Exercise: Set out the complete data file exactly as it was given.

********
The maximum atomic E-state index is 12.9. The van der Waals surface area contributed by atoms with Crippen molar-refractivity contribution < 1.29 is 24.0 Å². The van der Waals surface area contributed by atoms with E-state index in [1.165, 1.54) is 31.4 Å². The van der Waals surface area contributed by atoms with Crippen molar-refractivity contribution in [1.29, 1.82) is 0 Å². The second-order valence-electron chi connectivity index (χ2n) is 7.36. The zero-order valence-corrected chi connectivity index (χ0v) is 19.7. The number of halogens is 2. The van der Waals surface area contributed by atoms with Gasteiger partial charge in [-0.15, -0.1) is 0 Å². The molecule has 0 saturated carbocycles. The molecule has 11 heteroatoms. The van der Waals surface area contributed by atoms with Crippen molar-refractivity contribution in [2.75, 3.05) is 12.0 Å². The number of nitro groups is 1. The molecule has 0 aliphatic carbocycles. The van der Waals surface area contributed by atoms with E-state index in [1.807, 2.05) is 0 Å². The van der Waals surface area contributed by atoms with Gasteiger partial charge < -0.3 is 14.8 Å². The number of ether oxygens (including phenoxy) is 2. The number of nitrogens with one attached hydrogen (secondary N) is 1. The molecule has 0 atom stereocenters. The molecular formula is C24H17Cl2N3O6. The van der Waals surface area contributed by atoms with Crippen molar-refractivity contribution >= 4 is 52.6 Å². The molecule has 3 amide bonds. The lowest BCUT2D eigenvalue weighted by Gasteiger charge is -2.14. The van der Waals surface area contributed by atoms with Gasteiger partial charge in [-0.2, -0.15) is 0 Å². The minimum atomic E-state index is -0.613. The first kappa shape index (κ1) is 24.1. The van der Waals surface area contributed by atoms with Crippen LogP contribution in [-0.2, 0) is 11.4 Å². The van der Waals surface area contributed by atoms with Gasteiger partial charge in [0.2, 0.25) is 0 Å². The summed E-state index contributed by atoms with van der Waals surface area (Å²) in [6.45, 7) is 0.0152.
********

The maximum atomic E-state index is 12.9. The van der Waals surface area contributed by atoms with Crippen molar-refractivity contribution < 1.29 is 24.0 Å². The van der Waals surface area contributed by atoms with E-state index in [1.165, 1.54) is 31.4 Å². The van der Waals surface area contributed by atoms with Crippen molar-refractivity contribution in [1.29, 1.82) is 0 Å². The second-order valence-electron chi connectivity index (χ2n) is 7.36. The zero-order valence-corrected chi connectivity index (χ0v) is 19.7. The number of halogens is 2. The van der Waals surface area contributed by atoms with Gasteiger partial charge in [-0.15, -0.1) is 0 Å². The molecule has 0 saturated carbocycles. The molecule has 11 heteroatoms. The van der Waals surface area contributed by atoms with Crippen molar-refractivity contribution in [2.75, 3.05) is 12.0 Å². The number of nitro groups is 1. The molecule has 0 aliphatic carbocycles. The van der Waals surface area contributed by atoms with E-state index in [1.807, 2.05) is 0 Å². The van der Waals surface area contributed by atoms with Gasteiger partial charge < -0.3 is 14.8 Å². The number of ether oxygens (including phenoxy) is 2. The number of nitrogens with one attached hydrogen (secondary N) is 1. The molecule has 0 atom stereocenters. The molecular formula is C24H17Cl2N3O6. The van der Waals surface area contributed by atoms with Crippen molar-refractivity contribution >= 4 is 52.6 Å². The molecule has 3 amide bonds. The lowest BCUT2D eigenvalue weighted by Gasteiger charge is -2.14. The van der Waals surface area contributed by atoms with Gasteiger partial charge in [-0.2, -0.15) is 0 Å². The minimum atomic E-state index is -0.613. The first kappa shape index (κ1) is 24.1. The van der Waals surface area contributed by atoms with Crippen LogP contribution in [-0.2, 0) is 11.4 Å². The van der Waals surface area contributed by atoms with Gasteiger partial charge in [0.2, 0.25) is 0 Å². The summed E-state index contributed by atoms with van der Waals surface area (Å²) in [6.45, 7) is 0.0152.